Largest extinction events on earth

The Pyrenean Ibex was a cliff-dwelling mountain goat that lived in the Pyrenees

©Alexandre Boudet/Shutterstock.com

The Pyrenean Ibex was a species of goat that became extinct in the 2000s. These extinct mammals could be found living throughout the Pyrenees Mountains in Spain, France, and mountains throughout Asia and Africa. They chose to live on cliffs to protect themselves from predators. Scientists aren’t entirely sure what caused the Pyrenean Ibex to become extinct, but many believe it could’ve been due to hunting and diseases. Interestingly, scientists tried to clone the Pyrenean Ibex back into existence, but sadly the baby died due to health problems shortly after birth.

7. Steller’s Sea Cow

Steller's Sea Cow

Steller’s sea cows were hunted to extinction for their fat and meat

©Liliya Butenko/Shutterstock.com

Steller’s Sea Cows were larger than manatees, one of the largest members of the sea cow family. These incredible aquatic animals could grow up to lengths of 25 feet and weigh over 8,000 pounds. They were called sea cows because they lived in herds and fed on seagrass near the water’s surface. Sadly this amazing creature became classified as an extinct mammal due to rapid hunting by humans. Sailors and fur traders would hunt them for their fat and meat, and since these sea cows weren’t fast swimmers, this made them an easy target.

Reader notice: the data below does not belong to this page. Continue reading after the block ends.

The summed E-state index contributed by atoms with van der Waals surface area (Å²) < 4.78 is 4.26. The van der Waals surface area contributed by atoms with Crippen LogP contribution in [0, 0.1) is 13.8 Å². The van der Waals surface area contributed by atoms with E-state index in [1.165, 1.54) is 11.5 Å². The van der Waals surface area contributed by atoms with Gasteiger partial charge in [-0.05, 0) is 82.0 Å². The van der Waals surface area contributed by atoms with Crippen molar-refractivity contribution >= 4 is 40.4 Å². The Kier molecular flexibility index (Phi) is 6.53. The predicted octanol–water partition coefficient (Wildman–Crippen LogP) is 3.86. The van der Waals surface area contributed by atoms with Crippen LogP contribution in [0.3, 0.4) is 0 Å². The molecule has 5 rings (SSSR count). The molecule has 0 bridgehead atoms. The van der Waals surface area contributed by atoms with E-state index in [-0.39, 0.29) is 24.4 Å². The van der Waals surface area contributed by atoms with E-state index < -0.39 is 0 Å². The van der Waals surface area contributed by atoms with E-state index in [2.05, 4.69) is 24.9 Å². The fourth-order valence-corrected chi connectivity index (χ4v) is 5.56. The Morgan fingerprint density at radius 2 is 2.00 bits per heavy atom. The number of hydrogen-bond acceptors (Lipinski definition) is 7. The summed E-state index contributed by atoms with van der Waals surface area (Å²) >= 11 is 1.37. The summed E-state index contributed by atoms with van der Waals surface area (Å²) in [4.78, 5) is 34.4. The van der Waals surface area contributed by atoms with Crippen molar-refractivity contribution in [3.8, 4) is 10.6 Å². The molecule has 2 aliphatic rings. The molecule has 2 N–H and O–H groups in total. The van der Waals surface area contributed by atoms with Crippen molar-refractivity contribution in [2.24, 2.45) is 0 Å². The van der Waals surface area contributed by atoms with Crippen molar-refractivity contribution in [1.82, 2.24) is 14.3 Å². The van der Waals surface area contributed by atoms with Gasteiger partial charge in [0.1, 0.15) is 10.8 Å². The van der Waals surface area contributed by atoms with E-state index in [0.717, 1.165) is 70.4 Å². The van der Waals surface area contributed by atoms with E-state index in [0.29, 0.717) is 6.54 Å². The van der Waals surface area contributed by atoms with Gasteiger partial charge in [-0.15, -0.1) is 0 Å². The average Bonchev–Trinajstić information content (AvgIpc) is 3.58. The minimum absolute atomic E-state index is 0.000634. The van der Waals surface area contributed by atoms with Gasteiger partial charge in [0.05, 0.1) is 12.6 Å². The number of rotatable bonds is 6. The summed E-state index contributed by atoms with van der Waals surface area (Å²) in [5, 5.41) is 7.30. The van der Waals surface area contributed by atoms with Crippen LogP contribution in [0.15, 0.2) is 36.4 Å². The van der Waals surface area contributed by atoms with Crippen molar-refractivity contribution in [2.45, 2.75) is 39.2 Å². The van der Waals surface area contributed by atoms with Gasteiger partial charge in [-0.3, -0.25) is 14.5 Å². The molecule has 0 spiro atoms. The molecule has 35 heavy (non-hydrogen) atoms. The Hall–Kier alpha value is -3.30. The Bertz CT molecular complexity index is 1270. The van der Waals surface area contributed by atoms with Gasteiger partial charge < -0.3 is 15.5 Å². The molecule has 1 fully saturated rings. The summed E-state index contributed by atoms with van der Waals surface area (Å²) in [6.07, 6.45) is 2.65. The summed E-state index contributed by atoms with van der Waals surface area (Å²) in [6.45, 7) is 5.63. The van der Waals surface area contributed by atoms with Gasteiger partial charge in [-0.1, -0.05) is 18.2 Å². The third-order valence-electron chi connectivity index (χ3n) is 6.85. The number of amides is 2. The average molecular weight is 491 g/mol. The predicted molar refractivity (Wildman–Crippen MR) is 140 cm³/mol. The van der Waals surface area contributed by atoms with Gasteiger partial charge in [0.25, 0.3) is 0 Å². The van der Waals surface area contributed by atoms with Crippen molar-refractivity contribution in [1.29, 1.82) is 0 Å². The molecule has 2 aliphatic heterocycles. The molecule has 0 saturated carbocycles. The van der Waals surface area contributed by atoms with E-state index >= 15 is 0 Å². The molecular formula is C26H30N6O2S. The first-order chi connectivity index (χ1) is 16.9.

8. Bali Tiger

The Bali tiger became extinct during the 1950s

©Hary Atwell / Creative Commons – License

The Bali Tiger lived on the Indonesian island of Bali before its extinction. This majestic subspecies of tiger measured about 7 feet long and weighed over 200 pounds. Various prey was consumed by these carnivorous mammals, including monkeys and wild boars. They had a beautiful orange fur coat covered with dark and white stripes. The Bali Tiger became extinct in the 1950s due to hunting and destruction of their habitats, making it much harder for them to find prey.

9. Woolly Mammoth

2 woolly mammoths fighting in a snowy landscape

When King Tut ruled ancient Egypt, there were living mammoths on the planet.

©Dotted Yeti/Shutterstock.com